Ikebukuro 'I was in prison and you visited me.'

Our history

A number of little sisters dedicate their lives more exclusively to people in prison. One of these communities is in Ikebukuro, Japan. Back in 1980, two of us wanted to find a way to live among people in prison. Some little sisters had been able to do exactly this, living as voluntary prisoners for many years in European prisons. We wrote to the Justice Ministry, as well as to five different women's prisons, hoping they would let us do the same in our prison system here in Japan but we were refused.

Then about five years ago, I happened to meet a sister from another congregation who was involved in prison ministry who told me it was possible to visit inside the jail. She was happy to introduce us to some of the people she knew "inside," since she herself was preparing to leave Japan. And so the door opened before us...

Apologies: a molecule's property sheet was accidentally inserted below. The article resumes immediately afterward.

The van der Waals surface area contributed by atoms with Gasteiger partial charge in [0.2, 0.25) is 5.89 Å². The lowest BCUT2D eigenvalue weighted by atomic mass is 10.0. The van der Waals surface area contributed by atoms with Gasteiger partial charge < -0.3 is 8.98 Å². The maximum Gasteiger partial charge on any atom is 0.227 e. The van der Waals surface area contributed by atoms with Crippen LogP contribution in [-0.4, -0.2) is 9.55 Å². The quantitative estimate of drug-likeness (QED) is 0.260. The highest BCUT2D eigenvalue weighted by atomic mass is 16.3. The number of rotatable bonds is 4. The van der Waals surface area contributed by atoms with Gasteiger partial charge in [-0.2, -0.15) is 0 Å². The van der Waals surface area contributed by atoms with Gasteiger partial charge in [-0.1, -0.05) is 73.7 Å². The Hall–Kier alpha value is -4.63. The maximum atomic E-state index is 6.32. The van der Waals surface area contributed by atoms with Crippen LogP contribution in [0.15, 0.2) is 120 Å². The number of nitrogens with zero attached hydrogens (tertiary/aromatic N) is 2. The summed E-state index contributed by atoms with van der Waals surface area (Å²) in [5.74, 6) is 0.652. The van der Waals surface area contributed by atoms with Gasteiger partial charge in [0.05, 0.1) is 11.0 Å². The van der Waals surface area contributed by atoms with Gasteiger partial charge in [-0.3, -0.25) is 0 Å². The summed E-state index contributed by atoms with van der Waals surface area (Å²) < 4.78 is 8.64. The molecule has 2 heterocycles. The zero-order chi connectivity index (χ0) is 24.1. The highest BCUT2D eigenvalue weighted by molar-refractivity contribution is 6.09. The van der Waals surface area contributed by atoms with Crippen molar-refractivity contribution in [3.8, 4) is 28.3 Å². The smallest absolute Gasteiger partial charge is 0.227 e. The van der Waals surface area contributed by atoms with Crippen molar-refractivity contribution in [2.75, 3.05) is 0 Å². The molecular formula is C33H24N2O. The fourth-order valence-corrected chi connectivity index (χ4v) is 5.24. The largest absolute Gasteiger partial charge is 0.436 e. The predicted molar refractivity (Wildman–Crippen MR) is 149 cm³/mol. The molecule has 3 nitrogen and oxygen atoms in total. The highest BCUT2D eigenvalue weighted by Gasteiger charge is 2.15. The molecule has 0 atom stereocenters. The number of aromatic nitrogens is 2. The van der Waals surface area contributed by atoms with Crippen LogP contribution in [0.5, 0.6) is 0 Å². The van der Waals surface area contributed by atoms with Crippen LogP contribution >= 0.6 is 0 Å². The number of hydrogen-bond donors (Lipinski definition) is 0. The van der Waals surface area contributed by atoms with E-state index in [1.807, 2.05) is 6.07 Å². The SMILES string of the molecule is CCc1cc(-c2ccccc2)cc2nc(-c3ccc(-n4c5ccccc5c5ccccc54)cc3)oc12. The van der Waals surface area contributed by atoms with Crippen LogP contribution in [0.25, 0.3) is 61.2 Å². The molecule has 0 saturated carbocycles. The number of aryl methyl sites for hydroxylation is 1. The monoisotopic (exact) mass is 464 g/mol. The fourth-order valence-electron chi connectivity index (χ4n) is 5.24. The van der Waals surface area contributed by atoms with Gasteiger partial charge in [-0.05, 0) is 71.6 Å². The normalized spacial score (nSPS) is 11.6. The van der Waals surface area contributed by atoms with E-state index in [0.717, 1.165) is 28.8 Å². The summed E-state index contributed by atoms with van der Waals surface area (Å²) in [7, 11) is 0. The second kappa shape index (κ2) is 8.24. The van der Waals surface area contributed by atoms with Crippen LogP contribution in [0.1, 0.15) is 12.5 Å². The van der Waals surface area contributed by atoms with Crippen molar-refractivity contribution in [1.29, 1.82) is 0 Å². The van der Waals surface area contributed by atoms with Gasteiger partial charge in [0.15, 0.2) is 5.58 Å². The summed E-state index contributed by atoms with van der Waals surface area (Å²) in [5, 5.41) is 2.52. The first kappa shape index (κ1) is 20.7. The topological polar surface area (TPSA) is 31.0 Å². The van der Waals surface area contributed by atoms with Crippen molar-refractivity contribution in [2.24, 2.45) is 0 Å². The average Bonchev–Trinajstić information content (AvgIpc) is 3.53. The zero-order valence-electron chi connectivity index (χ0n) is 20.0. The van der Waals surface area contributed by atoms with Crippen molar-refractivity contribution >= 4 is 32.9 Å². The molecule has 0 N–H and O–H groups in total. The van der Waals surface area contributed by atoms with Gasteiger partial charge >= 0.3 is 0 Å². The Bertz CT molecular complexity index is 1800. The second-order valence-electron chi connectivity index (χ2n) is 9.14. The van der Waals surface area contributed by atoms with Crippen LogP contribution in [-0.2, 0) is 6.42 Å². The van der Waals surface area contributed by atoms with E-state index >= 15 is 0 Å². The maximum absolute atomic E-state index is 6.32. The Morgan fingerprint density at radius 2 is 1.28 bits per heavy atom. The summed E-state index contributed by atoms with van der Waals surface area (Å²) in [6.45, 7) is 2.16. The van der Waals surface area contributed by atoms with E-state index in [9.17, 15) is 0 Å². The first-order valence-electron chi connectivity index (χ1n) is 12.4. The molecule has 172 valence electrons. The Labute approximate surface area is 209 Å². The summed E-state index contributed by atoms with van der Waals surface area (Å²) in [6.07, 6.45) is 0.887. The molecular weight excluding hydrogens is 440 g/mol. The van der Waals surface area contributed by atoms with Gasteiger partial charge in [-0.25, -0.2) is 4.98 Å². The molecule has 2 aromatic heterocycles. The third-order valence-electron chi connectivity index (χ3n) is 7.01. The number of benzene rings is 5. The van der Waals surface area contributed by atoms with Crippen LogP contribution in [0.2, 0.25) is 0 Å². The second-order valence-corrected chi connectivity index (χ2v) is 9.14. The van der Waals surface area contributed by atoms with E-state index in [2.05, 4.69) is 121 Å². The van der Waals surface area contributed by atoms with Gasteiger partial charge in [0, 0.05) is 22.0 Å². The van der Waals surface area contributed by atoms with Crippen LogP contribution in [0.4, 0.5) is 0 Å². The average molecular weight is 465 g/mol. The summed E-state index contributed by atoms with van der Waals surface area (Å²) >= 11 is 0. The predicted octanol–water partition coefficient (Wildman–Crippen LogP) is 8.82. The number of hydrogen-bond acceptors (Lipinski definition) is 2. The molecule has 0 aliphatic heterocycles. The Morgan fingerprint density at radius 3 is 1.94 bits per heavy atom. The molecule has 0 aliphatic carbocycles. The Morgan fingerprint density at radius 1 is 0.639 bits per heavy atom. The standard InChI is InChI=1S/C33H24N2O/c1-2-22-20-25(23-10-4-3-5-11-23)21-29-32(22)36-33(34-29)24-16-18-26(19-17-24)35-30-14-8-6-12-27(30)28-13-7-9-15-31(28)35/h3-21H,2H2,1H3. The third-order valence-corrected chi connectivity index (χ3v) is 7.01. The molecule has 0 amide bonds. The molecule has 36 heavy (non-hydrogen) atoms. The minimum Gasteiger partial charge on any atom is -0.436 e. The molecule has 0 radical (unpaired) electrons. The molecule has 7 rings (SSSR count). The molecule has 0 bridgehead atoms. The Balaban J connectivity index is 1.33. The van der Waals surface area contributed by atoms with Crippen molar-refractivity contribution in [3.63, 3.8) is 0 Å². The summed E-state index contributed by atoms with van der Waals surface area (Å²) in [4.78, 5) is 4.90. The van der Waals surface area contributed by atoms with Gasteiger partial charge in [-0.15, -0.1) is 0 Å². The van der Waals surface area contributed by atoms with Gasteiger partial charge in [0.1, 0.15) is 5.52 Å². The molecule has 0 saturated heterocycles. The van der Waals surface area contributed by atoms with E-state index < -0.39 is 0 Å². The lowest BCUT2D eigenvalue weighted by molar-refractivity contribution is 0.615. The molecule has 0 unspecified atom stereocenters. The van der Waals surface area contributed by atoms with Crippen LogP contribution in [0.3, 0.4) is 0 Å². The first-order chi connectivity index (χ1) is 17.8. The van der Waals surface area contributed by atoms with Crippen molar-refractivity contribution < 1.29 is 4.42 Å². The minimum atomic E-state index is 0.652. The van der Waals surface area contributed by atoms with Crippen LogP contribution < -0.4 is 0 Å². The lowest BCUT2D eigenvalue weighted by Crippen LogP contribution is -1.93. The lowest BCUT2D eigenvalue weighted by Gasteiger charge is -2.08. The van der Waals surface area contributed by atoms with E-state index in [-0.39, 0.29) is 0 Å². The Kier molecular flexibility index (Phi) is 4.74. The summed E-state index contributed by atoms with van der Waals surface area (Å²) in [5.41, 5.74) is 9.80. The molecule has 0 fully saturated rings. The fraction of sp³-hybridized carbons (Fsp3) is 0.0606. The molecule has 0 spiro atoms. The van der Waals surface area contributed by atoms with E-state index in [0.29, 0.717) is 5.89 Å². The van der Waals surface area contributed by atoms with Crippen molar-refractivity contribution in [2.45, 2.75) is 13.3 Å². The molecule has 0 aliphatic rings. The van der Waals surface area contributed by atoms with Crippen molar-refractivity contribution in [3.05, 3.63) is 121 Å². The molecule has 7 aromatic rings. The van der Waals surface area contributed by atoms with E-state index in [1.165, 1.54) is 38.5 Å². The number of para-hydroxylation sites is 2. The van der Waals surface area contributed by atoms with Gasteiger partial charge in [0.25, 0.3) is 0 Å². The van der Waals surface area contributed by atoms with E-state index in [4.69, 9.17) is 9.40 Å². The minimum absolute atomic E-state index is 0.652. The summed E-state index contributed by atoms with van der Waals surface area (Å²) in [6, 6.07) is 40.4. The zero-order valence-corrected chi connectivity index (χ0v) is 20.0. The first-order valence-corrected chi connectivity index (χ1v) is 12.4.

The story of Jin-san

Among those we first met was a young man from Okinawa named Jin. Our relationship with him grew, and through him we met other prisoners, including a number of women. Some of these have since been released and we have been able to keep in touch with some of them on the outside.

Jin-san had no one on the outside and he asked Little sister Clara Choko if she would be his legal contact. He has since been moved to Kumamoto prison in the south, where he must still serve another 20-30 years. Clara Choko writes to him regularly and goes to see him twice a year, stopping in Nagoya and Hiroshima on her way in order to visit other prisoners we know. We keep in touch through letters, visits, and prayer with quite a few who are now dispersed throughout the prison system.